Thursday, December 15, 2011



William B. Preston

William B. Preston Company (1864)

Departure: 4 July 1864 Arrival: 15 September 1864Company Information: About 400 individuals and 50 wagons were in the company when it began its journey from the outfitting post at Wyoming, Nebraska (the west bank of the Missouri River about 40 miles south of Omaha)

Mormon Pioneer Overland Travel, 1847–1868
Source of Trail Excerpt:
"Emigrant Train," Salt Lake Daily Telegraph, 16 Sep. 1864, 3.
Read Trail Excerpt:
EMIGRANT TRAIN.—Unexpectedly to everybody, but that one person who "just expected he would be in on Thursday," Capt. [William B.] Preston's train arrived yesterday forenoon. There were forty-nine church wagons and nine others of private individuals; three hundred and seventy-eight persons—chiefly Danes and Swedes, left the Missouri river, of which number, five children, four women, and one man had died on the plains, and four children were born during the seventy days journey. Seven oxen died on the down journey and eleven died on the return. Capt. Preston looked well, considered that he had had a favorable trip, and the company seemed composed of very substantial, sober, good people.
As this paper has an extensive circulation on the route, we take this opportunity to say to Captains of trains that it would greatly benefit many in their companies and their friends if they would telegraph from Bridger and Weber when they expected to arrive. We saw some Danish folks in the street yesterday morning, who had come from San Pete to meet this train and only an hour before it was within sight on the "bench" they left, not expecting it before Tuesday—they did not happen to see him "who just expected it" at the hour it arrived.

Mormon Pioneer Overland Travel, 1847–1868
Source of Trail Excerpt:
Ballard, Henry, Private journal of Henry Ballard, 1852-1904, 49-60.
Read Trail Excerpt
Apr. 24. Camped on the east side of the little mountain.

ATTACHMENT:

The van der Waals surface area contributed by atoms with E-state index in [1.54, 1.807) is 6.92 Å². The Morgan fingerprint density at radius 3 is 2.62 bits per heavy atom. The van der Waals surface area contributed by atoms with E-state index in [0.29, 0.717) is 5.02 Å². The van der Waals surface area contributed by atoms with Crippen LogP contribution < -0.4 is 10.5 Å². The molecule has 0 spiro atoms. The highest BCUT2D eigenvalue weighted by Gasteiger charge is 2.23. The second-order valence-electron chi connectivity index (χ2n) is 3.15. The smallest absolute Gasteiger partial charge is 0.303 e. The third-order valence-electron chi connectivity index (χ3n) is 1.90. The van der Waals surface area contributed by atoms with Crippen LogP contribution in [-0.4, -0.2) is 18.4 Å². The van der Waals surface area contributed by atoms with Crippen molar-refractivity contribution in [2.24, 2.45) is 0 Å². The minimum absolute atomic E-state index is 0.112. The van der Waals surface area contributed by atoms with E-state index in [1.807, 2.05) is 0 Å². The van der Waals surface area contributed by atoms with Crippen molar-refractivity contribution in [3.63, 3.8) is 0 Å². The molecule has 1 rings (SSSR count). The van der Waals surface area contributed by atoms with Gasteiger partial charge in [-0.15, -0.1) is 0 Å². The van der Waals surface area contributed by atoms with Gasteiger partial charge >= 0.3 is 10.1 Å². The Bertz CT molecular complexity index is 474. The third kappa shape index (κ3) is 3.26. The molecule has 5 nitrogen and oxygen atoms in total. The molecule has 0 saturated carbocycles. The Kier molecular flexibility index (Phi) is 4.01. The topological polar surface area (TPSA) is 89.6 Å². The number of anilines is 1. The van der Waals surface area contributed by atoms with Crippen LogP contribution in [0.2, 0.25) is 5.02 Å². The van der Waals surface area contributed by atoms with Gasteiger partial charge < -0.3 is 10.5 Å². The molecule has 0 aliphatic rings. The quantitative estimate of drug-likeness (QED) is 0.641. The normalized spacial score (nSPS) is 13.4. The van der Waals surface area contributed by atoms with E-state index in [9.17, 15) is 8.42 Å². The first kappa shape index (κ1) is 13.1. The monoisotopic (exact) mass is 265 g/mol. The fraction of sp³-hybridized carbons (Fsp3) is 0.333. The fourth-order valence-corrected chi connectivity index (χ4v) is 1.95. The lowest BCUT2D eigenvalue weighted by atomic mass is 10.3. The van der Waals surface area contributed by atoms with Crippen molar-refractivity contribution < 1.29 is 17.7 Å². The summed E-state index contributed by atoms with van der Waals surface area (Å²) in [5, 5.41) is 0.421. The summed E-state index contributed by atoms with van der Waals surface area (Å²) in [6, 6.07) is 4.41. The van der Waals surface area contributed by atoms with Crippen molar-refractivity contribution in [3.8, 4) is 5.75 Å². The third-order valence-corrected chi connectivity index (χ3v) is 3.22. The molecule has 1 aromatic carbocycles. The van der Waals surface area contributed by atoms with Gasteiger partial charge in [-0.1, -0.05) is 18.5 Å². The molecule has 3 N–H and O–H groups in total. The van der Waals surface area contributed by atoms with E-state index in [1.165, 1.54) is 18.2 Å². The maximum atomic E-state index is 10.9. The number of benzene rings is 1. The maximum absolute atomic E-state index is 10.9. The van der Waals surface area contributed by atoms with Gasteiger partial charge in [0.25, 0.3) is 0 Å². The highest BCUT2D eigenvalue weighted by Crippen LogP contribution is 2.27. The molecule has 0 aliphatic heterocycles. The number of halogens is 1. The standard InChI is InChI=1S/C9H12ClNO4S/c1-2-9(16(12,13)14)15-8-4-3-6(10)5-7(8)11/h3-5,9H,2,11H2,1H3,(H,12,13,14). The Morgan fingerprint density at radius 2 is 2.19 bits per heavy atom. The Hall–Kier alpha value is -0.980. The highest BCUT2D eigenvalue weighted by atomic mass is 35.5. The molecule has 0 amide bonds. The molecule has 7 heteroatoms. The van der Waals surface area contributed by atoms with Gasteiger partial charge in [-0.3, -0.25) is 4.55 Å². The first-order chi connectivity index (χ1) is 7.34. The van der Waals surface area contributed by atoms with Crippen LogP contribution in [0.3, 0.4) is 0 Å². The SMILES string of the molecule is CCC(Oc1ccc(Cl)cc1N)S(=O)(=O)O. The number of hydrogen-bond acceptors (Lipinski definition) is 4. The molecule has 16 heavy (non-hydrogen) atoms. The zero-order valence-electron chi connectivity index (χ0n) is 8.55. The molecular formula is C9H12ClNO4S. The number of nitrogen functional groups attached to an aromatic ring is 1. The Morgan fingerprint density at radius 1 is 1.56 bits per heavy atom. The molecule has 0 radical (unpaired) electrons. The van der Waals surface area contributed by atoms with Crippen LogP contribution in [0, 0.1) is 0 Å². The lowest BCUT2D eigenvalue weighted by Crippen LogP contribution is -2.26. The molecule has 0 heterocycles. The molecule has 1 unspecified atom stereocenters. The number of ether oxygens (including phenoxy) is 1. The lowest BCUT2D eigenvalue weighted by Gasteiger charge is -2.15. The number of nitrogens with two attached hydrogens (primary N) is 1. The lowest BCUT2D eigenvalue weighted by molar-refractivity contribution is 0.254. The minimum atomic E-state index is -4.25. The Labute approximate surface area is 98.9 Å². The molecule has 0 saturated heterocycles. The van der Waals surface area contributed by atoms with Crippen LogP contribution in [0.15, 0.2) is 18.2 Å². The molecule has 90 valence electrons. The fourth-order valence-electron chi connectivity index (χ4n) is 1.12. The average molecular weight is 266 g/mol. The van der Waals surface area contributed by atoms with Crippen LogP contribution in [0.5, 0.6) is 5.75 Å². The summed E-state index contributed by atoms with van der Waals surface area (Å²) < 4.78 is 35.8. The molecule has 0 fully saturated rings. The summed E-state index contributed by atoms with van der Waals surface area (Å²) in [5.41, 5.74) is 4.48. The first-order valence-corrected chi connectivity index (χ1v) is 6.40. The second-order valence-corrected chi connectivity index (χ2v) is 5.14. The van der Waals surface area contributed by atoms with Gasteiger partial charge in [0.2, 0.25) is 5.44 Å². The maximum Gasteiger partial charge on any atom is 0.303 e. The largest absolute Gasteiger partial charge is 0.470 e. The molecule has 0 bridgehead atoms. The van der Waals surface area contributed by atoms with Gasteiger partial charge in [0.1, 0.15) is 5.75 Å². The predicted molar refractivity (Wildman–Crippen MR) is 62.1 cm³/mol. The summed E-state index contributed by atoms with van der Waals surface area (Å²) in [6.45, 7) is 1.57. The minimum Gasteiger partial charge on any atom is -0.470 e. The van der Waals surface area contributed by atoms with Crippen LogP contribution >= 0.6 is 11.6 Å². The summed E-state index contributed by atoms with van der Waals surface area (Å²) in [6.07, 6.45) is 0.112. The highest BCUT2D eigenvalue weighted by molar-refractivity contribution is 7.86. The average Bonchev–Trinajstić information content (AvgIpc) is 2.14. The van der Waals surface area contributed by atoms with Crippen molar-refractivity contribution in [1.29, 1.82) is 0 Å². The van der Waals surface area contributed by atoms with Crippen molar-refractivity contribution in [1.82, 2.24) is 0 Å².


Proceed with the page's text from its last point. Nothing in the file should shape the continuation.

Apr.25. Camped in Parley's Park.
Apr. 26. Camped at the head of Silver Creek.
Apr.27. We reached Grass Creek and found good feed. Here we had to leave Brother A. Thorn sick with a family. He was badly afflicted with rheumatic.
Apr.28. We came up with the other part of our company who was from Box Elder county also Weber county. They came up through Weber canyon. Here we made a full organization by appointing a chaplain, five captains of ten and four night horse guards, two to be on duty at a time.
Apr. 29. Camped at the cave near the head of Echo Canyon.
Apr. 30. Camped on Sulfer [Sulphur] Creek one mile from Bear River.
May 1. We camped on the Muddy and continued down it until the fourth when we struck Hams Fork and camped.
May 5. Camped on Green River a little above the Jerry [ferry].
May 6. We forded the river, the water striking the box. One passed the place where Lot Smith burnt the wagons on Little Sandy in the time of Johnston's Army. We camped on Big Sandy.
May 7. We crossed it and camped.
May 8. We camped on Dry Sandy.
May 9. The wind was blowing very cold all day from the east. We camped at Pacific Springs.
May 10. We crossed the south pass and came over unto the Sweet water. Captain John Murdock's mule Church train camped a little above us, D.H. Wells, Brigham Young, Jr., and a number others going on a mission was with him.
May 11. They passed us and we camped on the west side of the rocky ridge on Sweet water.
May 12. Crossed the rocky ridge and camped on Allcolic Creek [Alkali Springs].
May 13. Crossed Sweet Water and camped five miles above the three crossings.
May 14. Remained in camp till noon shoeing oxen, then passed the three crossings and camped.
May 15. Camped 10 miles above Devil's Gate on Sweet water.
May 16. Nooned at Devil's Slide and went five below and camped.
May 17. While we were yoking up our cattle in the morning, Albert Baker, the associate captain rode fast on the outside of the corral of wagons and the ground sounded like it was hollow. The noise excited the cattle and they made a rush for the opposite end of the corral and started off at full gallup. They knocked down three men and some oxen and upset one wagon but did not do much harm. After we got started and was passing Independence Rock, the excited cattle again started to run but we soon got them stopped. We nooned on Grease Wood creek [Greaswood Creek] and camped on the south fork of the same.
May 18. We traveled all day without water till we struck the North Platte where we camped by the side of a large emigrant camp going to the northern mines. Old Captain Bridger, of Ford Bridger, was piloting them over a new road with about 100 wagons.
May 19. Traveled down the river to the upper bridge expecting to cross it but they wanted to charge us $3.00 per wagon to cross it. We went seven miles farther down and got the chance of crossing this bridge for 50¢ per wagon.
May 20. We crossed the Platte at this bridge onto the south side and here traded for some buffalo robes of a mountaineer and camped five miles below.